ICC designates Crimea annexation as international armed conflict – report

12:53, 15 November 2016
Politics
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The International Criminal Court (ICC) has concluded that the situation within the territory of Crimea and the city of Sevastopol amounts to an international armed conflict between Ukraine and the Russian Federation.

REUTERS

"The information available suggests that the situation within the territory of Crimea and Sevastopol amounts to an international armed conflict between Ukraine and the Russian Federation," according to an annual Report on Preliminary Examination Activities (2016), issued by ICC Prosecutor Fatou Bensouda.

"This international armed conflict began at the latest on February 26 when the Russian Federation deployed members of its armed forces to gain control over parts of the Ukrainian territory without the consent of the Ukrainian Government," the report says. "The law of international armed conflict would continue to apply after March 18, 2014 to the extent that the situation within the territory of Crimea and Sevastopol factually amounts to an on-going state of occupation."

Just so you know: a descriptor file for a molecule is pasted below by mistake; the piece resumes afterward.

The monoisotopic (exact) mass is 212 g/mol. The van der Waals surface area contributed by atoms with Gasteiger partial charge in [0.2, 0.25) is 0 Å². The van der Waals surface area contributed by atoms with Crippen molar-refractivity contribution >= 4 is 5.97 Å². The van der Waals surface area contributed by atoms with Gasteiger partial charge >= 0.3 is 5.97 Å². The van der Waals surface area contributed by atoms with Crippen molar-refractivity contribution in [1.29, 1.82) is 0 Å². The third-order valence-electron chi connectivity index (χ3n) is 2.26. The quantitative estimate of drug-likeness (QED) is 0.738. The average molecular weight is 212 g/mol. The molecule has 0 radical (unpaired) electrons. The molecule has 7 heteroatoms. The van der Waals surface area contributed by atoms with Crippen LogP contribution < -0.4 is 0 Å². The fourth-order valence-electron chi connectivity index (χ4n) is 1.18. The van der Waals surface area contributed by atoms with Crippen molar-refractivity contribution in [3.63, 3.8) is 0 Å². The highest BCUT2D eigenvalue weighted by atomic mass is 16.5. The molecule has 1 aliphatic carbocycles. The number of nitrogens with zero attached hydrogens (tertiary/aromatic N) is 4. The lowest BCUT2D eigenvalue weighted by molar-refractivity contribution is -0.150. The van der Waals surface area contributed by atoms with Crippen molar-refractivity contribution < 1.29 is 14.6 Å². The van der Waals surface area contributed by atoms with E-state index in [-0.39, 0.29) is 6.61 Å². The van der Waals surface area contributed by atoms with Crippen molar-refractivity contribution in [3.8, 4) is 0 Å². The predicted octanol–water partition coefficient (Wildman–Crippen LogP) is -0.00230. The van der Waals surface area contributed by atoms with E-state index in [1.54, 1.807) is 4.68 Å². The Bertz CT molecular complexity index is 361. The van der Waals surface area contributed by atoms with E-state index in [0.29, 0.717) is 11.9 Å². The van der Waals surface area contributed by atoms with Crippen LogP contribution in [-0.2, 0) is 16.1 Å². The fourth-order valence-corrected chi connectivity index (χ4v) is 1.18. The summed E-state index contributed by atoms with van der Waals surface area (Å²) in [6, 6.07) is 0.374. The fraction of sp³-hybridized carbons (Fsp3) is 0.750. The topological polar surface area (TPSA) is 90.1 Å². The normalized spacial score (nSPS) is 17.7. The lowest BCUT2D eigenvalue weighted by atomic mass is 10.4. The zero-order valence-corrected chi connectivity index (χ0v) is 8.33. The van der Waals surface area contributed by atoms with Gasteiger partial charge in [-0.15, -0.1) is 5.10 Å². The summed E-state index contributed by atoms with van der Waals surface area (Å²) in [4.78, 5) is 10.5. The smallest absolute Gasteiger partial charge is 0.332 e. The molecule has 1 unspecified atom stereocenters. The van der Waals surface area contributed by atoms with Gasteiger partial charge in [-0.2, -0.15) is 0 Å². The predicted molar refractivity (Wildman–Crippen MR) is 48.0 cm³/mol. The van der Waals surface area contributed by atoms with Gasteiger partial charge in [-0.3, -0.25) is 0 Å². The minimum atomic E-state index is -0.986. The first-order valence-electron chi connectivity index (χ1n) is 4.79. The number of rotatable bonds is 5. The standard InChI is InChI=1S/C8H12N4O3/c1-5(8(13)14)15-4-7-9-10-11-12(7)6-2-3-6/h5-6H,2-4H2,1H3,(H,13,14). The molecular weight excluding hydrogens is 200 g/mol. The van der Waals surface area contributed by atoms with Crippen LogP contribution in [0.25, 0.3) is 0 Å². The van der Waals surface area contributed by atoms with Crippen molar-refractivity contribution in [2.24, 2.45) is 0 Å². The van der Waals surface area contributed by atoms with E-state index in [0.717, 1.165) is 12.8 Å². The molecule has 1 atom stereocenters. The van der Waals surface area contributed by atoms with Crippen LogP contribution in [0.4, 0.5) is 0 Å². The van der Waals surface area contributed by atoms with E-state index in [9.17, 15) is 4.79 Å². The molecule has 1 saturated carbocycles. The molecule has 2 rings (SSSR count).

According to the report, a determination of whether or not the initial intervention which led to the occupation is considered lawful or not is not required.

Read alsoU.S. sanctions six Duma MPs in relation to Crimea occupation"For purposes of the Rome Statute an armed conflict may be international in nature if 36 one or more States partially or totally occupies the territory of another State, whether or not the occupation meets with armed resistance," the report said.

As reported earlier, on September 8, 2015, the Government of Ukraine lodged a second declaration with the ICC under Article 12(3) of the Statute accepting the exercise of jurisdiction by the ICC in relation to alleged crimes committed on its territory, namely the Crimean peninsula and Donbas, from February 20, 2014 onwards, with no end date.

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